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Barry Spent More Than D.C. Council Peers on Outside Contracts in Recent Years

By Joe Stephens and Nikita Stewart
Washington Post Staff Writers
Thursday, August 6, 2009; B01

In recent years, D.C. Council member Marion Barry has spent far more of taxpayers' money on outside contracts than his colleagues, and he has few records indicating just what the city got in return.

Newly released documents show that from fiscal 2007 to 2009, Barry's office spent more than $252,000 on outside contracts, eclipsing the second-biggest spender, Kwame R. Brown (D-At Large), whose office spent $45,000.

The Washington Post obtained the contracts of all council members since fiscal 2005 through an open records request. The majority of council members, including Mayor Adrian M. Fenty (D), when he was the Ward 4 council member, awarded sole-source contracts for Web site design and newsletter production. Some of the work blurs the line between campaign activities and constituent services.

Barry (D-Ward 8) paid for a variety of consulting services, media relations assistance and temporary workers. Some of the work appears to have little connection to city business. One consultant hired to address poverty in Ward 8 lived in Ohio.

The contracts have come under scrutiny since council officials disclosed that Barry's ex-girlfriend Donna Watts-Brighthaupt received a contract while they were in a romantic relationship last year. Their rocky affair, which became public when Barry was arrested and charged with stalking her July 4, has exposed the lack of oversight of sole-source contracts and earmarks. The charges against him were later dropped.

Watts-Brighthaupt was paid $15,000 before her contract was ended. Although she was hired to address poverty issues, she developed a program for "emerging leaders." Records show that Watts-Brighthaupt produced a draft of a report on "Emerging Leaders of Ward 8." The report's cover sheet identifies it as being produced in "spring 2009"; elsewhere in the report, a computer status line includes the wording "First Submission: -7/9/2009."

Barry's office also paid the Bowen Group $50,000 in fiscal 2007 and 2008 for helping plan a D.C. "Summit on Poverty." The firm and its chief executive, Sharon L. Bowen, are based in Reynoldsburg, Ohio. Bowen did not immediately return a reporter's telephone call Wednesday.

In another instance, his council office appeared to pay for campaign-related activities.

A November invoice from Pro Image Communications states that on Oct. 1 the company fielded a "request for appearance Get out to vote for HS seniors."

A Pro Image representative accompanied Barry to a related appearance at Anacostia High School. In three other instances, documents show that the company helped Barry with media relations related to his support for the appointment of Roland W. Burris (D-Ill.) to the U.S. Senate. Pro Image was paid $83,000 over three fiscal years.

Andre Johnson, who owns the company, said he was paid for services with city money and Barry's campaign funds. He said he always kept the campaign activities and government business separate. "It was probably an oversight on my part that the two got confused," said Johnson, who no longer has contracts with Barry and now is a city employee with council member Yvette M. Alexander (D-Ward 7).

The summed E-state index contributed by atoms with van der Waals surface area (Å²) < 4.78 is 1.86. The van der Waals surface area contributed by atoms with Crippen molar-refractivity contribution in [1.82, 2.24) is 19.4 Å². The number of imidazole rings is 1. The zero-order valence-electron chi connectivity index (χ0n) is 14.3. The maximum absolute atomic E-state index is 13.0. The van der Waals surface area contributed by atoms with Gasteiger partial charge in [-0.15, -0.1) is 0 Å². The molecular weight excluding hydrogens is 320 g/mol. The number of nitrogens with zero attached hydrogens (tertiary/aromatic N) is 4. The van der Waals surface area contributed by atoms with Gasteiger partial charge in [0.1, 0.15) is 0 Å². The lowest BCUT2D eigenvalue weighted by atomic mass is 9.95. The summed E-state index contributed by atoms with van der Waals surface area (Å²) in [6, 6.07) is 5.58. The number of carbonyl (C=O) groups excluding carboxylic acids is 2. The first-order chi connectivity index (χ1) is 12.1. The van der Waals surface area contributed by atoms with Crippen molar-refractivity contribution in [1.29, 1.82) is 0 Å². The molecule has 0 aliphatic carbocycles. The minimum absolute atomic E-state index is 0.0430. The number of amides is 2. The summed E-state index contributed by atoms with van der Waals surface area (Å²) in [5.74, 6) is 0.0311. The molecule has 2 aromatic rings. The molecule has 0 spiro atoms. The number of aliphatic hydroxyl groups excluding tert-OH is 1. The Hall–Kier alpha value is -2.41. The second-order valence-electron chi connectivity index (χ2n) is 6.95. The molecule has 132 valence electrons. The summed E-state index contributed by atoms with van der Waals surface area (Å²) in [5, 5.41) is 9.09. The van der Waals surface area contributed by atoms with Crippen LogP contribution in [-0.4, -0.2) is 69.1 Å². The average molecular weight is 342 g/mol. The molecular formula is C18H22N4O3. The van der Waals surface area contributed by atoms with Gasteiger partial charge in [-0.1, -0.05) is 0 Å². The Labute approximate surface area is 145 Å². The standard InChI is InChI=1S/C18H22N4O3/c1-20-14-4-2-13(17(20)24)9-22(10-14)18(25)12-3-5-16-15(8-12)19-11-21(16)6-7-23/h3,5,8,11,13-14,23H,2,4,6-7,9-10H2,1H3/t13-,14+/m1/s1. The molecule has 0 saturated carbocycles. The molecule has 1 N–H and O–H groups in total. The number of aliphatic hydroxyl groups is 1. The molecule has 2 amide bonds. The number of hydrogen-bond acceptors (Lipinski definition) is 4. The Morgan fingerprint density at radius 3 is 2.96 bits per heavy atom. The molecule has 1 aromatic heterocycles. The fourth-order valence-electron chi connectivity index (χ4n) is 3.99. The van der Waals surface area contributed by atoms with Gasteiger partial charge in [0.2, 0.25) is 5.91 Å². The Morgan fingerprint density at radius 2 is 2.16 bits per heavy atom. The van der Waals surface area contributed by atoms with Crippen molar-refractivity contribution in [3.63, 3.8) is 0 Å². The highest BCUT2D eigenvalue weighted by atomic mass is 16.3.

Barry said in a statement that "Sharon Bowen was a resident of Ward 8 during the period of her contract even though she wasn't required to be. She performed outstanding and quality work. Each council member has a set budget to hire staff, consultants and nonpersonnel services and each year, I have lived within that budget."

Natalie Williams, Barry's spokeswoman, said in an interview, "Council member Barry resents the insinuation from some members of the press, anti-Barry political opponents when they suggest that something is wrong or illegal when it is not."

Although other council members did not have the volume of contracts that Barry did, records show that there were similarities in hiring campaign workers to do government work.

For example, Brown's office paid WCI $1,850 to design his Web site in fiscal 2008. The same company and its owner, David Whittington, were paid a little less than $985 by Brown's campaign in 2007, according to campaign finance records.

In fiscal 2005 and 2006, Fenty spent $34,000 on contractors.

Council members David A. Catania (I-At Large), Jack Evans (D-Ward 2) and Alexander awarded no contracts. Michael A. Brown (I-At Large), who joined the council this year, has spent no money but has pending contracts for $5,500.

Fenty's office paid Senoda $6,200 in fiscal 2006 to produce what is described as a newsletter. A copy of the printed document appears more like a campaign flier. It is topped by Fenty's name and image, followed by the slogan "Promises Made, Promises Kept."

It continues: "For decades, development in Ward 4 stagnated or went backwards. Since Adrian Fenty took office as Ward 4 representative on the Council . . . Ward 4 has the highest rate of home ownership of any Ward in the District."

Mafara Hobson, Fenty's spokeswoman, said in an e-mail that the newsletter informed Ward 4 residents of news and events and that it complied with council rules.

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